2 – In a medium-sized saucepan, bring 6 cups of water, salted, to a boil. Add the farro to the pot, cover, and lower heat to medium low. Let simmer for about 18-20 minutes or until the farro is tender. Drain, rinse with cool water, drain again, and set aside.

3 – Heat a skillet over medium high heat. Add about a tablespoon of olive oil and saute mushrooms until browned. Add a pinch of salt and toss. Remove mushrooms and set aside. Wipe skillet with a dry paper towel. Be careful not to burn yourself!

4 – In the same heated skillet, add another tablespoon of olive oil. Add baby kale and saute until wilted, about 1-2 minutes. Add a pinch of salt while cooking. Remove kale and set aside.

5 – Wash asparagus. Trim the spears of the tough white-colored base so that the tender portion of the spear remains. Cut spears crosswise in thin slices so you’re left with tiny discs.


6 – Divide the farro into 4 equal portions (about 1 cup each) and place each portion into a separate serving bowl. Then divide each of the vegetables into 4 equal portions and spoon on top of the farro in each bowl.


7 – Heat a nonstick skillet over medium heat. Add a couple of teaspoons of olive oil and fry each egg either sunny side up or over easy; whatever you prefer. Place a cooked egg on top of the vegetables in each bowl.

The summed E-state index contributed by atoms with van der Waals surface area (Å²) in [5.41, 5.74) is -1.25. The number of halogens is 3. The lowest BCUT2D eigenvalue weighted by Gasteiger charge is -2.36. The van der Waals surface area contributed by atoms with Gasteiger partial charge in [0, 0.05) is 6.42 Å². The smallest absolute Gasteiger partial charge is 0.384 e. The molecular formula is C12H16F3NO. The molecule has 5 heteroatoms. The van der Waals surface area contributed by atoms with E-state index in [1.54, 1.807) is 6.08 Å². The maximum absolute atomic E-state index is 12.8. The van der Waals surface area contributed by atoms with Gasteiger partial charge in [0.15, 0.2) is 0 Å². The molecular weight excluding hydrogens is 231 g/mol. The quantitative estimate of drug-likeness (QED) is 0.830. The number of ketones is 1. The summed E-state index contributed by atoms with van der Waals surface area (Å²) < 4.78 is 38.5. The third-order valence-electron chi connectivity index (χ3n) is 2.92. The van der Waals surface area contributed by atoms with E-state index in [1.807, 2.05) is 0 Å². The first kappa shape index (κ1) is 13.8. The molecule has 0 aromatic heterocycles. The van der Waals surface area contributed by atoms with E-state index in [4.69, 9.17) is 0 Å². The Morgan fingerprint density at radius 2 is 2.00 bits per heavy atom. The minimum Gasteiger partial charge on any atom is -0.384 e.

8 – Spoon 1-2 tablespoons of bibim farro sauce over the egg.

9 – To eat, mix the contents of the bowl until evenly coated with the egg yolk and sauce. Enjoy!

Bibim Farro |

Bibim Farro Sauce a.k.a. Chimichurri

1 Tablespoon red wine vinegar
1 clove garlic, minced
1/3 cup olive oil
1/8 cup finely chopped flat-leaf parsley
1/8 cup finely chopped cilantro
Kosher salt, to taste

In a small bowl, combine the vinegar and garlic and let set for about 20 minutes. Add the remaining ingredients and mix well. The sauce is ready to eat right away, but it’s best if you let the mixture site for a few hours to allow for all the flavors to meld together.